AJR: PEM FDG uptake values provide prognostic clues
Mediolateral oblique PEM image of a 68-year-old woman, curved arrows indicate known cancer
18F-FDG uptake values measured by positron emission mammography (PEM) correlated with prognostic indicators that predict breast cancer survival and inform clinical management, including receptor status, tumor histology and tumor grade, according to a study published in the August issue of American Journal of Roentgenology.

Previous studies of whole-body PET have suggested that ER- tumors have a significantly higher maximum standard uptake value (SUV) than ER+ tumors. Similarly, studies have suggested that PR- tumors have a significantly higher maximum SUV than PR+ tumors.

Researchers designed a retrospective study to examine possible correlation between FDG values on PEM and ER, PR and HER2 status, tumor histology, tumor grade and tumor size. The researchers also compared maximum uptake value on PEM and whole-body PET/CT to determine any links between those values.

Carolyn L. Wang, MD, of Swedish Cancer Institute and the department of radiology at University of Washington, both in Seattle, and colleagues reviewed the records of 98 newly diagnosed breast cancer patients with 100 lesions referred for PEM between June 2007 and September 2009.

Two radiologists blinded to the histologic profile of the lesions independently reviewed PEM and PET/CT lesions.

ER- tumors and PR- tumors had significantly higher mean lesion-to-background ratio than did respective receptor-positive tumors, reported Wang et al. Triple negative (ER-, PR- and HER2- tumors) had statistically higher mean lesion-to-background ratios than ER+ PR+ HER2- tumors. The researchers found infiltrating ductal cancers had significantly higher PEM uptake values than infiltrating lobular carcinomas, and tumors with higher histologic grade had higher PEM uptake values than those of lower grade.

There was a moderately high correlation between PEM and PET/CT uptake values in the 99 lesions with PET/CT data.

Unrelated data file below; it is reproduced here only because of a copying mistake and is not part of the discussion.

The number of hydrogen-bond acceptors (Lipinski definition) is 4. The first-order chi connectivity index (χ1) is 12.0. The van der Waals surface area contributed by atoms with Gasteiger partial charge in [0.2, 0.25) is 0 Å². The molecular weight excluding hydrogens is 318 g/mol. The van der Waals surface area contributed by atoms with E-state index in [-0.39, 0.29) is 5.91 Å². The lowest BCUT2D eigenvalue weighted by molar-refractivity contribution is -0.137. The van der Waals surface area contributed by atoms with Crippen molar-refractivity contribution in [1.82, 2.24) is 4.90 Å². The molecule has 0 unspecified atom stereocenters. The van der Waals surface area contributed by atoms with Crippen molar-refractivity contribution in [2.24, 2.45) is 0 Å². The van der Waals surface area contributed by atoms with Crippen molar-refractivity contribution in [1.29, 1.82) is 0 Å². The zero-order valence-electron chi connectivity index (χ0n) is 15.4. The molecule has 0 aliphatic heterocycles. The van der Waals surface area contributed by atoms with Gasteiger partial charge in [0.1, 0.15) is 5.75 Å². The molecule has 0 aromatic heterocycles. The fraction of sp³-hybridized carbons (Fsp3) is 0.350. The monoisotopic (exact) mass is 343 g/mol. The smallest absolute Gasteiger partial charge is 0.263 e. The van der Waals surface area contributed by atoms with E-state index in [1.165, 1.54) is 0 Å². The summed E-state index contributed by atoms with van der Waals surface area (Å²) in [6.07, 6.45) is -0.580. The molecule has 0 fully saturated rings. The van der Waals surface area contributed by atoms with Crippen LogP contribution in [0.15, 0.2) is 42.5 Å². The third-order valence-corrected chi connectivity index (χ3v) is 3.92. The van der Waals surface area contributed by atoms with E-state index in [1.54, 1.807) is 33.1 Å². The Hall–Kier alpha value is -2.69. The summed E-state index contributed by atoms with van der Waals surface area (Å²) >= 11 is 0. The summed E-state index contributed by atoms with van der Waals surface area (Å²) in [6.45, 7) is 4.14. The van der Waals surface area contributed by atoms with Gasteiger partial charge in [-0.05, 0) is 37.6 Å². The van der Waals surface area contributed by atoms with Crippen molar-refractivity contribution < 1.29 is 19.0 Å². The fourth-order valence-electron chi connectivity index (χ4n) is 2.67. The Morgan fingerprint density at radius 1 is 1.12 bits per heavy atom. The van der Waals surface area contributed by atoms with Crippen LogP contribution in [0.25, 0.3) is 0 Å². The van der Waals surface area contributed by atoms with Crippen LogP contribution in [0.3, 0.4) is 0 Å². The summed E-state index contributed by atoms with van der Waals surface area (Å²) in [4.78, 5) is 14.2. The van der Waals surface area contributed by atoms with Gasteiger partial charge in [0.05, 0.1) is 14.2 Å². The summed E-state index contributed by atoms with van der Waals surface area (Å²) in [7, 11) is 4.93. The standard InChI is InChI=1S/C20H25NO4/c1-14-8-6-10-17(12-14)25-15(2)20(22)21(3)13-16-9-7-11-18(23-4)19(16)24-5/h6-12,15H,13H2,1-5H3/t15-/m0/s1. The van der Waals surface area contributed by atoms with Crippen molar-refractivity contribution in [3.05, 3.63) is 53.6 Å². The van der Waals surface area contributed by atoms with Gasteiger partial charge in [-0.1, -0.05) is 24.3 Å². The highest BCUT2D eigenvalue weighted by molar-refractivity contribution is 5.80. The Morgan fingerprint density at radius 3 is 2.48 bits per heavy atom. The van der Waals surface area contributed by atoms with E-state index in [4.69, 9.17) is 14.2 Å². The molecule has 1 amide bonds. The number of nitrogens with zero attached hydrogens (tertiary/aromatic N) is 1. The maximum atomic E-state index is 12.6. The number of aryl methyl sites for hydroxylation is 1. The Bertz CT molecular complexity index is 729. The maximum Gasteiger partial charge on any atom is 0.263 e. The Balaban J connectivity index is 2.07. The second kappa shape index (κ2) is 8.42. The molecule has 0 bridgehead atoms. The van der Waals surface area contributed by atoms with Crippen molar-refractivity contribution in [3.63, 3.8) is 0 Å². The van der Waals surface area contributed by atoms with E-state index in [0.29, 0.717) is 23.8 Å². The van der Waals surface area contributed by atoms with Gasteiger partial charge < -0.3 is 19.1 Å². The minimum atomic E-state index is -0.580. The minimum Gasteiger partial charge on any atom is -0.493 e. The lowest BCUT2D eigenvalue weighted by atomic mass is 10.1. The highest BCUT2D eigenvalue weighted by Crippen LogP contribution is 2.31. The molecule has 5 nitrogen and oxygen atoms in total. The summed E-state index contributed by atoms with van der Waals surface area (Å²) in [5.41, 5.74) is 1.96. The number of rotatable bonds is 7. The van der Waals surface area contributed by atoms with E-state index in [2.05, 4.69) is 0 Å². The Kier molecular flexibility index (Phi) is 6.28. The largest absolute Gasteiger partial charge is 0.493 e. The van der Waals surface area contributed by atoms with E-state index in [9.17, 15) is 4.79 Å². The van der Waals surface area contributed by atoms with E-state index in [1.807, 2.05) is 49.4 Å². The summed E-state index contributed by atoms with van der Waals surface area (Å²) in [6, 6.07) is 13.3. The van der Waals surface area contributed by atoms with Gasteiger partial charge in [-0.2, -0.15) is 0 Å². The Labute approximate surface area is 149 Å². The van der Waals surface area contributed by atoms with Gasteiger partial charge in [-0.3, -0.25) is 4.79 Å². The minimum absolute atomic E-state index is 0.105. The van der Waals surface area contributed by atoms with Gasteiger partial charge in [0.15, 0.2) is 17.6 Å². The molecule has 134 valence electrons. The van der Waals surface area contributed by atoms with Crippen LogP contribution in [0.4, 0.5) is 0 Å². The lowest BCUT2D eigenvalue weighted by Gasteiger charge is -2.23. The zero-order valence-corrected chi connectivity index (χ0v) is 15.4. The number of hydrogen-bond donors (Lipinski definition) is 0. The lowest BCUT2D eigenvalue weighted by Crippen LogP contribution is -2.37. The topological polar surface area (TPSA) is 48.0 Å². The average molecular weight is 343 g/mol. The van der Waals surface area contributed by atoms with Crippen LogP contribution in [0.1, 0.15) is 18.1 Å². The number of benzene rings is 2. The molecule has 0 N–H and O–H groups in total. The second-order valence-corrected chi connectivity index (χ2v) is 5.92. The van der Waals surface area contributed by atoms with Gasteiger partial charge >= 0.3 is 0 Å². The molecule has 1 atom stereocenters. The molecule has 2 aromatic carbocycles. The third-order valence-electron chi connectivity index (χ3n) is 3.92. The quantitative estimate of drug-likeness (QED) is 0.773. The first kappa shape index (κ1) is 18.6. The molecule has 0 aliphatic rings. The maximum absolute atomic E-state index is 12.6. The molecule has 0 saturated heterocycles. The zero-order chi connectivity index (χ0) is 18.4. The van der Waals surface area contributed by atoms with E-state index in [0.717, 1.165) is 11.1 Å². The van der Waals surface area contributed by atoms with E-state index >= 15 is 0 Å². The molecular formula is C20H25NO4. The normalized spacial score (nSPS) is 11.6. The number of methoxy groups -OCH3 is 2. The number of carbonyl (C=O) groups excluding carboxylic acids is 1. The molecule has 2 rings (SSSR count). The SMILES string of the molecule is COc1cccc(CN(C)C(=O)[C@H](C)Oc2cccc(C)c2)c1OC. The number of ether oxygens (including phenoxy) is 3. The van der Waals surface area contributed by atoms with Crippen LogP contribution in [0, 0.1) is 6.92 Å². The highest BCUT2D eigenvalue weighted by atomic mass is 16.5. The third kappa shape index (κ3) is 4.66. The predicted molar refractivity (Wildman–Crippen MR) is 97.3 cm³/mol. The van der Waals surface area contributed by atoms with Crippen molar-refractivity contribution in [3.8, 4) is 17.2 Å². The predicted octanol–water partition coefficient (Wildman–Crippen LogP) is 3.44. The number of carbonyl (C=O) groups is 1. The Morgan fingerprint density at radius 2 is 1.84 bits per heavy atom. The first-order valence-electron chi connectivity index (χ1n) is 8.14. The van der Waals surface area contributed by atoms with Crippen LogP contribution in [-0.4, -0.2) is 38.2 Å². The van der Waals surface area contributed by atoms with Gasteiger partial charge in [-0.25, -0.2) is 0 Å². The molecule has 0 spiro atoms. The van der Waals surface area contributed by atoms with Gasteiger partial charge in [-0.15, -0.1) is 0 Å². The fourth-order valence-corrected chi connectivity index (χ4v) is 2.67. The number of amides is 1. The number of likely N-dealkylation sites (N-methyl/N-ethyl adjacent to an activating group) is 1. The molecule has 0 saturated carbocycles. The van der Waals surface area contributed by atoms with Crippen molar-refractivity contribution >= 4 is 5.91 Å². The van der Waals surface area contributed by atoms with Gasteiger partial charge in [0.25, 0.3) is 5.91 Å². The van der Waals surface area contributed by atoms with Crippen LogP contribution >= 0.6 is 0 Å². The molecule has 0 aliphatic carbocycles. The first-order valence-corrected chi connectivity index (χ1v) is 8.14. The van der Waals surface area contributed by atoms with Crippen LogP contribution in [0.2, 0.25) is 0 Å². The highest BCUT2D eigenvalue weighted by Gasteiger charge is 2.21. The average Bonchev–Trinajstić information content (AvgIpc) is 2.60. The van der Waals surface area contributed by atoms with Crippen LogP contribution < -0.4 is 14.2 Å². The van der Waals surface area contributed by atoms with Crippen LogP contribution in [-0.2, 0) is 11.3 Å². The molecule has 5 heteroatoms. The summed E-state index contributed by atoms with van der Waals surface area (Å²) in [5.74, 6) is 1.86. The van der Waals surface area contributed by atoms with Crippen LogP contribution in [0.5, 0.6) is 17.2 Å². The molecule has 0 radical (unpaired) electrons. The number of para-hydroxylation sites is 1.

Wang and colleagues confirmed the importance of their findings. Triple negative tumors have poorer prognoses, they wrote. There is no known targeted therapy and they have a higher risk for early relapse, but are sensitive to primary chemotherapy. “Evaluating early response to neoadjuvant chemotherapy could be accomplished in earlier stage disease using PEM, because of its superior spatial resolution relative to whole-body scanners,” wrote Wang et al.

The researchers reviewed other PEM applications, noting that it could play a role in the initial staging of breast cancer and in defining preoperative disease extended to the ipsilateral breast.

They also suggested that lesion-to-background ratios and SUVs may be connected to other high-risk markers that have not yet been determined. Wang and colleagues noted that additional research and more outcomes data are required to determine the clinical significance of lesion-to-background ratio and SUV.

Another future research need, continued the researchers, is to determine whether there might be a possible role for PEM to determine treatment response.

Wang et al noted several limitations to the study, including its retrospective nature, focusing on relatively large tumors and relatively small sample size. “Future studies are required to determine whether these results will hold in smaller tumors, which may be a strength of PEM,” they wrote.

The researchers reinforced their findings, emphasizing that FDG uptake with PEM appears to correlate with known prognostic indicators.